“Everything that doesn’t evolve,” Killian says, “goes extinct.” Especially for businesses, COVID acted as a potential extinction-level event, abruptly uprooting customers’ priorities and habits. They cut back on unnecessary spending. They ate out less, if at all. They had groceries delivered. Fear of the virus led some to demand more e-commerce and contactless options.
“The tectonic plates are shifting under all sorts of brands,” Killian says. “(Businesses) have to examine how change is affecting them, their customers, and their prospects.” With any rebrand comes the risk of its failure. But, he says, brands that don’t evolve with their consumer bases die, outflanked by more nimble competitors. Many brands have gotten the message: Killian Branding, founded in 1987, has made more money in the last two years than in any other two-year stretch in its history.
Charlotte’s already churning business scene, coupled with COVID-fueled jitters about the near future, may explain the recent rebrand wave among all kinds of organizations. 7th Street Public Market changed its name to The Market at 7th Street to emphasize its nonprofit status and set itself apart from other food halls, a spokesperson says; the “Public” in the name confused customers, who had already begun to refer to it as “The Market.”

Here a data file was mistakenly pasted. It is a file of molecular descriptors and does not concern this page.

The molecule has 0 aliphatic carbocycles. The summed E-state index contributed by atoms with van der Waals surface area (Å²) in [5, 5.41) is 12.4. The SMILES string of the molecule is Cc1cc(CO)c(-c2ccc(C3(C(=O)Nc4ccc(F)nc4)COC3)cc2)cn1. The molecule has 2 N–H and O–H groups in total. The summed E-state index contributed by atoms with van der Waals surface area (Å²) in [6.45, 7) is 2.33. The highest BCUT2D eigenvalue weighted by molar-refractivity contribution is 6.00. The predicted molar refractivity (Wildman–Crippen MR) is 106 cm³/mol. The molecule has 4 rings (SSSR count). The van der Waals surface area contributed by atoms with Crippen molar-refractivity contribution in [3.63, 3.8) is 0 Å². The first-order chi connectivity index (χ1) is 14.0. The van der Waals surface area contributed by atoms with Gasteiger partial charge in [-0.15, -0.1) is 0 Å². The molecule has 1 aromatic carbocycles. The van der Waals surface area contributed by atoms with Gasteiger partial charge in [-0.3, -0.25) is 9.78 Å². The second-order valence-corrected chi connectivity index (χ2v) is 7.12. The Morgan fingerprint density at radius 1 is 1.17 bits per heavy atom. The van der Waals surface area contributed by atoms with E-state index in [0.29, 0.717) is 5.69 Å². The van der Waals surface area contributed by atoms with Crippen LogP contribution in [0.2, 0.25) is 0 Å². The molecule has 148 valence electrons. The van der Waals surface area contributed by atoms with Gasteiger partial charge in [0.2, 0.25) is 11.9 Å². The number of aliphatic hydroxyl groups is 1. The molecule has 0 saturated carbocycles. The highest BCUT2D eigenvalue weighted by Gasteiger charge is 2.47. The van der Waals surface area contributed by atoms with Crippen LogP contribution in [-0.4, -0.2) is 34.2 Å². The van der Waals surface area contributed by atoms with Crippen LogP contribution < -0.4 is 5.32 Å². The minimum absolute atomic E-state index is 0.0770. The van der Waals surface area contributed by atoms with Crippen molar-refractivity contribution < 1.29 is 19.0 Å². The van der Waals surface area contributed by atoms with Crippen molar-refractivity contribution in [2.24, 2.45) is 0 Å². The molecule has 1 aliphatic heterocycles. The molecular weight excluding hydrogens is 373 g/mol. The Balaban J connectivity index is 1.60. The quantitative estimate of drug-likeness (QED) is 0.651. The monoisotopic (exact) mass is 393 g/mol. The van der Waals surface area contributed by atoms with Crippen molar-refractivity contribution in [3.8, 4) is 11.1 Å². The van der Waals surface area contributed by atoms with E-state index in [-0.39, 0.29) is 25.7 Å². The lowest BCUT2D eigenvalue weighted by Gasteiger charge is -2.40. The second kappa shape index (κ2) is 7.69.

McColl Center rebranded to signal a new artists-first mission. Optimist Park’s food hall changed its name from Tompkins Hall to Optimist Hall in 2018, a year before its official opening, in response to a public outcry about the Tompkins name; Daniel Augustus Tompkins was a 19th-century textile mill developer who believed abolitionists “went too far.” Truist was born out of a merger between BB&T and SunTrust. The Charlotte Chamber and Charlotte Regional Partnership merged to create the Charlotte Regional Business Alliance.